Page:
Obama Leads McCain by 10 Points In New Poll

By: CBS News
By: CBS News

With just three weeks to go until Election Day, the two presidential nominees appear to be on opposite trajectories, with Sen. Barack Obama gaining momentum and Sen. John McCain stalled or losing ground on a range of issues and personal traits, according to a new Washington Post-ABC News poll.

Overall, Obama is leading 53 percent to 43 percent among likely voters, and for the first time in the general-election campaign, voters gave the Democrat a clear edge on tax policy and providing strong leadership.

McCain has made little headway in his attempts to convince voters that Obama is too "risky" or too "liberal." Rather, recent strategic shifts may have hurt the Republican nominee, who now has higher negative ratings than his rival and is seen as mostly attacking his opponent rather than addressing the issues that voters care about. Even McCain's supporters are now less enthusiastic about his candidacy, returning to levels not seen since before the Republican National Convention.

Conversely, Obama's pitch to the middle class on taxes is beginning to sink in; nearly as many said they think their taxes would go up under a McCain administration as under an Obama presidency, and more see their burdens easing with the Democrat in the White House.

The poll was conducted after Tuesday night's debate, which most voters said did not sway their opinions much. Still, voters' impressions of Obama are up, and views of McCain have slipped.

Nearly two-thirds of voters, 64 percent, now view Obama favorably, up six percentage points from early September. About a third of voters have a better opinion of the senator from Illinois because of his debate performances, while 8 percent have a lower opinion of him. By contrast, more than a quarter said they think worse of McCain as a result of the debates, more than double the proportion saying their opinion had improved. McCain's overall rating has also dipped seven points, to 52 percent, over the past month.

With the final debate set for Wednesday at Hofstra University in Hempstead, N.Y., McCain faces a narrowing window in which to reverse course.

Among the reasons McCain's path to victory seems steeper is that the percentage of "movable" voters continues to shrink. Thirteen percent of all voters are now either undecided or may change their mind before Election Day, down somewhat from recent polls.
Relatively high numbers of movable voters this year have led to poll swings. While McCain and Obama ran nearly even in Post-ABC polling for months, the financial crisis began to accelerate in mid-September -- and so did Obama, stretching to a nine-point lead. That lead narrowed slightly, to four points, after the first presidential debate, then widened again to its current 10 points.

Adding to McCain's burden as the standard-bearer for the party in power is an unprecedented grim view of the country overall: Ninety percent of Americans now see the country as headed in the wrong direction, the worst rating in polls dating to 1973.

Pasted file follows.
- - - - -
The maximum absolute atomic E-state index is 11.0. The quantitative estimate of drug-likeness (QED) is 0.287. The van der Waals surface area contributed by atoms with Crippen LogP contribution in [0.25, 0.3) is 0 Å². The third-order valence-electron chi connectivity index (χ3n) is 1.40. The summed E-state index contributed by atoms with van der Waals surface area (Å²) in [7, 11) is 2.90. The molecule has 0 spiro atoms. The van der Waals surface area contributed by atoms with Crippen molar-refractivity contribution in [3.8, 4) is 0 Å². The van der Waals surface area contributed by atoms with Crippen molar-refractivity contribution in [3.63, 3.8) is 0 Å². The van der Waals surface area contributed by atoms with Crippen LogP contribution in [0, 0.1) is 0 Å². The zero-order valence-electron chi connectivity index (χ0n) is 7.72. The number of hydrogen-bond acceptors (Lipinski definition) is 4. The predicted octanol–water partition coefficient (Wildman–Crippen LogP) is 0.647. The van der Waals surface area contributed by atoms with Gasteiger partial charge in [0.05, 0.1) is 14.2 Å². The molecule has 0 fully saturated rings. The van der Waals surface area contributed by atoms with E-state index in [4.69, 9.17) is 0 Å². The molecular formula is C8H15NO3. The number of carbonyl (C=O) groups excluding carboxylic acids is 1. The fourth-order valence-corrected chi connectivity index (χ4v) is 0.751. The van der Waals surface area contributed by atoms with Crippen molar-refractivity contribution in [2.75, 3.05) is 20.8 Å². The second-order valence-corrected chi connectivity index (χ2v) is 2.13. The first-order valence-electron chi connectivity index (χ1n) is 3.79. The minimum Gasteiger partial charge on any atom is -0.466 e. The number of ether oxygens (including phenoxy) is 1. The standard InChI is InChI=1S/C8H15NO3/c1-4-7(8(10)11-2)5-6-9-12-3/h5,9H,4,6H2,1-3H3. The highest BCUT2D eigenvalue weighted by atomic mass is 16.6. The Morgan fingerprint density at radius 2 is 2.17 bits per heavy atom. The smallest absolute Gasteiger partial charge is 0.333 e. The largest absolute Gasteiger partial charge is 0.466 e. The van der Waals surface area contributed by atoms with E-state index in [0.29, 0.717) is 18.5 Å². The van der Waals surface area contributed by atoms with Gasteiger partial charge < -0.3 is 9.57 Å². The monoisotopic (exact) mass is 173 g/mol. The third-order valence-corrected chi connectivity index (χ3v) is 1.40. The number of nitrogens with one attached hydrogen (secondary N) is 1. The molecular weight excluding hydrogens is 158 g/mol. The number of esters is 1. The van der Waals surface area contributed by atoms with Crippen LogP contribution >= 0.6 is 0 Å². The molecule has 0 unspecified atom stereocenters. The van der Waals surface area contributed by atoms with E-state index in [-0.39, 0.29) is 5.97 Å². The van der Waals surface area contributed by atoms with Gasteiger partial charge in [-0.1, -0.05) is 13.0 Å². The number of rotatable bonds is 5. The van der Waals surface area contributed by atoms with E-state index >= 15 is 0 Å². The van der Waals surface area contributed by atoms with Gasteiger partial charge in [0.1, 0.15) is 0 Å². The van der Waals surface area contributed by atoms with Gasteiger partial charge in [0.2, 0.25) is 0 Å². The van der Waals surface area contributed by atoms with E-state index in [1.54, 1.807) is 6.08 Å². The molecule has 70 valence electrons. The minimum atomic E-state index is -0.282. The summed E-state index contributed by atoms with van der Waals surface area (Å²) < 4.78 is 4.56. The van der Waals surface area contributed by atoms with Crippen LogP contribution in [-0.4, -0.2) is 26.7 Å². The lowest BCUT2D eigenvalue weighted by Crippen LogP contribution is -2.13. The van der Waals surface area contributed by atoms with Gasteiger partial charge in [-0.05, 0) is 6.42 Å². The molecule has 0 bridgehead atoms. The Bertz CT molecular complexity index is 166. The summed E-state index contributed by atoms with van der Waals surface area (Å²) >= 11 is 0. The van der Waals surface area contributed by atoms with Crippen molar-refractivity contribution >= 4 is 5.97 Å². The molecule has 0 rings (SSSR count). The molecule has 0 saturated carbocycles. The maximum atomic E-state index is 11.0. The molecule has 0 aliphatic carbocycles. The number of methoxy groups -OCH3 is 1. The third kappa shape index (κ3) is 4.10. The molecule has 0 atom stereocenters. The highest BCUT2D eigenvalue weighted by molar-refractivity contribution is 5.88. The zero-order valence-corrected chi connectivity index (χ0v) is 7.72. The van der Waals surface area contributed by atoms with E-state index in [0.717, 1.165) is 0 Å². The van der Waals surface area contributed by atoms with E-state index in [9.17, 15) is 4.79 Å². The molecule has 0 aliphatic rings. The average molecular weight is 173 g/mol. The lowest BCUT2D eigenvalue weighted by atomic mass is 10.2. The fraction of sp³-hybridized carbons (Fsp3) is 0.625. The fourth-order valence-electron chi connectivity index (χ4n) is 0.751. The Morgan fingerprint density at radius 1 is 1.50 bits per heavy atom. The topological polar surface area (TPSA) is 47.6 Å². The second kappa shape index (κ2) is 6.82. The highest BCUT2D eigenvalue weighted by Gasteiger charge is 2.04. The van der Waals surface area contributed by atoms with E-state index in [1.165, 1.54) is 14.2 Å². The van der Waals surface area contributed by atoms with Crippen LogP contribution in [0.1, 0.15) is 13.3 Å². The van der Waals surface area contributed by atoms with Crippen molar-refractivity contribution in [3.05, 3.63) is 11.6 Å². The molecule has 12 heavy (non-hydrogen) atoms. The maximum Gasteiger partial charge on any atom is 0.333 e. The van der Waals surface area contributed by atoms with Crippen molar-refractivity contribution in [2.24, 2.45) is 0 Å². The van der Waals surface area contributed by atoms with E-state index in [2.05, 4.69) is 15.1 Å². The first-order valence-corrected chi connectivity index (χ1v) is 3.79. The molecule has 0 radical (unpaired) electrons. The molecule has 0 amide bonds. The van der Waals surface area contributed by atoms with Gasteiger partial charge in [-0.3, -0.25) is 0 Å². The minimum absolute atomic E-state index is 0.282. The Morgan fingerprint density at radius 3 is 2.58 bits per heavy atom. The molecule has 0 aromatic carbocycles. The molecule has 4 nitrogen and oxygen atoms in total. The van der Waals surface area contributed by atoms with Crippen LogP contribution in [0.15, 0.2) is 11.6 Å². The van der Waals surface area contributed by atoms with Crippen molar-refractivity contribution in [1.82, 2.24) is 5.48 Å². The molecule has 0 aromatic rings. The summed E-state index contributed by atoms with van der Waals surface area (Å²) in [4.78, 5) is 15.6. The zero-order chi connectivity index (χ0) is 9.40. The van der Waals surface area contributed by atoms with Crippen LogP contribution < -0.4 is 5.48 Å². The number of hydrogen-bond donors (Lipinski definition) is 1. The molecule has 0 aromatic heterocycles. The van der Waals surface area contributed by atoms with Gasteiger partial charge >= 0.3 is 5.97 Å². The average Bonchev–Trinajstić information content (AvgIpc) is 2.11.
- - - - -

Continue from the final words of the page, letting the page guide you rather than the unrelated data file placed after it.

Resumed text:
There is also near-universal concern for the direction of the nation's economy over the next few years, growing fear that the stock market will perform poorly, and worry that household finances will suffer, factors that contribute to President Bush's approval rating hitting another low.

Twenty-three percent of all adults -- and 18 percent of political independents -- gave the president good marks, putting him within a point of Harry S. Truman's record low in a February 1952 Gallup poll. The low ratings continue to have a dampening effect on McCain: More than half of voters, 51 percent, said that McCain, if elected, would largely continue to lead the country in the direction Bush has, and those voters overwhelmingly prefer Obama.

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While there are few signs of progress for McCain in the poll, recent history suggests that mid-October leads are vulnerable, although turning around a late double-digit deficit would be unprecedented in the modern era. At this stage in 1992, Bill Clinton held a 14-point advantage over incumbent George H.W. Bush in Post-ABC polling, and it was as high as 19 points before the election, which he won by six points. In mid-October 1976, Jimmy Carter had leads as big as 13 points in Gallup polling; Carter defeated incumbent Gerald Ford by two points.

After weeks of international financial turmoil and a steep Wall Street plunge, there continues to be remarkable consensus among voters that the economy is the campaign's top issue. More than half of all voters, 53 percent, volunteered in an open-ended question that the economy and jobs constituted the most important issue in their choice for president.

Obama is winning "economy voters" by 62 percent to 33 percent, nearly a 2-to-1 ratio.


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